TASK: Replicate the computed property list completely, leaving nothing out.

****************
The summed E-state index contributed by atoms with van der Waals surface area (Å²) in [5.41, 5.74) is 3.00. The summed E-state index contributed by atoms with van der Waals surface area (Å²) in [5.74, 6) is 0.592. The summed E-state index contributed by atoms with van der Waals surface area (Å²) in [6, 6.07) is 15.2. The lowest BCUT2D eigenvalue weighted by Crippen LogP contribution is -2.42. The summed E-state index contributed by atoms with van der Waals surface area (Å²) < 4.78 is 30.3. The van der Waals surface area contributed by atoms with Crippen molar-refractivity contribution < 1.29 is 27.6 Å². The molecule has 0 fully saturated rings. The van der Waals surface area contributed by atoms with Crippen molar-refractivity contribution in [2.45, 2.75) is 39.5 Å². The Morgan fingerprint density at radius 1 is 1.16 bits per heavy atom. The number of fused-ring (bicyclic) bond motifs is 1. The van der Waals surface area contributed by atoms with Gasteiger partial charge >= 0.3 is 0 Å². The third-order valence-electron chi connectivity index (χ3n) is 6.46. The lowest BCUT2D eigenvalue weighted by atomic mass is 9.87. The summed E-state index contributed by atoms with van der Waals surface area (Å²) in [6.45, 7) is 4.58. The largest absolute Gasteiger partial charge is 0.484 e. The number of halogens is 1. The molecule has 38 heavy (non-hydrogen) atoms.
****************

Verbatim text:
The summed E-state index contributed by atoms with van der Waals surface area (Å²) in [5.41, 5.74) is 3.00. The summed E-state index contributed by atoms with van der Waals surface area (Å²) in [5.74, 6) is 0.592. The summed E-state index contributed by atoms with van der Waals surface area (Å²) in [6, 6.07) is 15.2. The lowest BCUT2D eigenvalue weighted by Crippen LogP contribution is -2.42. The summed E-state index contributed by atoms with van der Waals surface area (Å²) < 4.78 is 30.3. The van der Waals surface area contributed by atoms with Crippen molar-refractivity contribution < 1.29 is 27.6 Å². The molecule has 0 fully saturated rings. The van der Waals surface area contributed by atoms with Crippen molar-refractivity contribution in [2.45, 2.75) is 39.5 Å². The Morgan fingerprint density at radius 1 is 1.16 bits per heavy atom. The number of fused-ring (bicyclic) bond motifs is 1. The van der Waals surface area contributed by atoms with Gasteiger partial charge >= 0.3 is 0 Å². The third-order valence-electron chi connectivity index (χ3n) is 6.46. The lowest BCUT2D eigenvalue weighted by atomic mass is 9.87. The summed E-state index contributed by atoms with van der Waals surface area (Å²) in [6.45, 7) is 4.58. The largest absolute Gasteiger partial charge is 0.484 e. The number of halogens is 1. The molecule has 38 heavy (non-hydrogen) atoms.